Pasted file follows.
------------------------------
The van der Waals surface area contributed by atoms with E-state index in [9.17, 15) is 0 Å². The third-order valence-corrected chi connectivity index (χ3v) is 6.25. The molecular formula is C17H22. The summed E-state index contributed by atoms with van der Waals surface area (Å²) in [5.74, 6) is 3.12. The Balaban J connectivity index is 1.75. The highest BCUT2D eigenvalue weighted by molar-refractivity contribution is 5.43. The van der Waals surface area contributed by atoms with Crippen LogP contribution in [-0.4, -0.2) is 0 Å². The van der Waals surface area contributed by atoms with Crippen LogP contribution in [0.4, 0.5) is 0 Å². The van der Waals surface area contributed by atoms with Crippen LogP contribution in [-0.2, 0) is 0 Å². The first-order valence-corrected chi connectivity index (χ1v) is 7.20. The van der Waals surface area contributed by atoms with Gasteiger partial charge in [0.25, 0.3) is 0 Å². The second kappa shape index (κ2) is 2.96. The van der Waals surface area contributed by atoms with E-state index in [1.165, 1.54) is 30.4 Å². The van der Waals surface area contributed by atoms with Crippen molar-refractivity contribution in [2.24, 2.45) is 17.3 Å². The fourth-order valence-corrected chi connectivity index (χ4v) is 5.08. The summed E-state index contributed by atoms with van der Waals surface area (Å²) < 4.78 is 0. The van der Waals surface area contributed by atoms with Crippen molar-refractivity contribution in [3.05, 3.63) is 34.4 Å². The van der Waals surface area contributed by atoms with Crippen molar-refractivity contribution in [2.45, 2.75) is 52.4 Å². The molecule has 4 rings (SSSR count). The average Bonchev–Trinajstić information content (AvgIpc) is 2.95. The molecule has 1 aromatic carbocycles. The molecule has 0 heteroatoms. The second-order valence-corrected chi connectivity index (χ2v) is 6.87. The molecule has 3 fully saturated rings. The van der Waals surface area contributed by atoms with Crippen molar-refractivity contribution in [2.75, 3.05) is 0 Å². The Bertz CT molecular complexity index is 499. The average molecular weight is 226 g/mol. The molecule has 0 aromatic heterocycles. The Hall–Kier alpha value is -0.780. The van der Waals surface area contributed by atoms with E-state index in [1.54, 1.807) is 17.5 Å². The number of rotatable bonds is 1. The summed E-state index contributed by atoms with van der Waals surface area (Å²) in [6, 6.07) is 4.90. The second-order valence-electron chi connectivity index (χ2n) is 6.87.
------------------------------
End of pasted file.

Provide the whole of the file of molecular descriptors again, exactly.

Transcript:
The van der Waals surface area contributed by atoms with E-state index in [9.17, 15) is 0 Å². The third-order valence-corrected chi connectivity index (χ3v) is 6.25. The molecular formula is C17H22. The summed E-state index contributed by atoms with van der Waals surface area (Å²) in [5.74, 6) is 3.12. The Balaban J connectivity index is 1.75. The highest BCUT2D eigenvalue weighted by molar-refractivity contribution is 5.43. The van der Waals surface area contributed by atoms with Crippen LogP contribution in [-0.4, -0.2) is 0 Å². The van der Waals surface area contributed by atoms with Crippen LogP contribution in [0.4, 0.5) is 0 Å². The van der Waals surface area contributed by atoms with Crippen LogP contribution in [-0.2, 0) is 0 Å². The first-order valence-corrected chi connectivity index (χ1v) is 7.20. The van der Waals surface area contributed by atoms with Gasteiger partial charge in [0.25, 0.3) is 0 Å². The second kappa shape index (κ2) is 2.96. The van der Waals surface area contributed by atoms with E-state index in [1.165, 1.54) is 30.4 Å². The van der Waals surface area contributed by atoms with Crippen molar-refractivity contribution in [2.24, 2.45) is 17.3 Å². The fourth-order valence-corrected chi connectivity index (χ4v) is 5.08. The summed E-state index contributed by atoms with van der Waals surface area (Å²) < 4.78 is 0. The van der Waals surface area contributed by atoms with Crippen molar-refractivity contribution in [3.05, 3.63) is 34.4 Å². The van der Waals surface area contributed by atoms with Crippen molar-refractivity contribution in [2.45, 2.75) is 52.4 Å². The molecule has 4 rings (SSSR count). The average Bonchev–Trinajstić information content (AvgIpc) is 2.95. The molecule has 1 aromatic carbocycles. The molecule has 0 heteroatoms. The second-order valence-corrected chi connectivity index (χ2v) is 6.87. The molecule has 3 fully saturated rings. The van der Waals surface area contributed by atoms with Crippen molar-refractivity contribution in [2.75, 3.05) is 0 Å². The Bertz CT molecular complexity index is 499. The average molecular weight is 226 g/mol. The molecule has 0 aromatic heterocycles. The Hall–Kier alpha value is -0.780. The van der Waals surface area contributed by atoms with E-state index in [1.54, 1.807) is 17.5 Å². The number of rotatable bonds is 1. The summed E-state index contributed by atoms with van der Waals surface area (Å²) in [6, 6.07) is 4.90. The second-order valence-electron chi connectivity index (χ2n) is 6.87.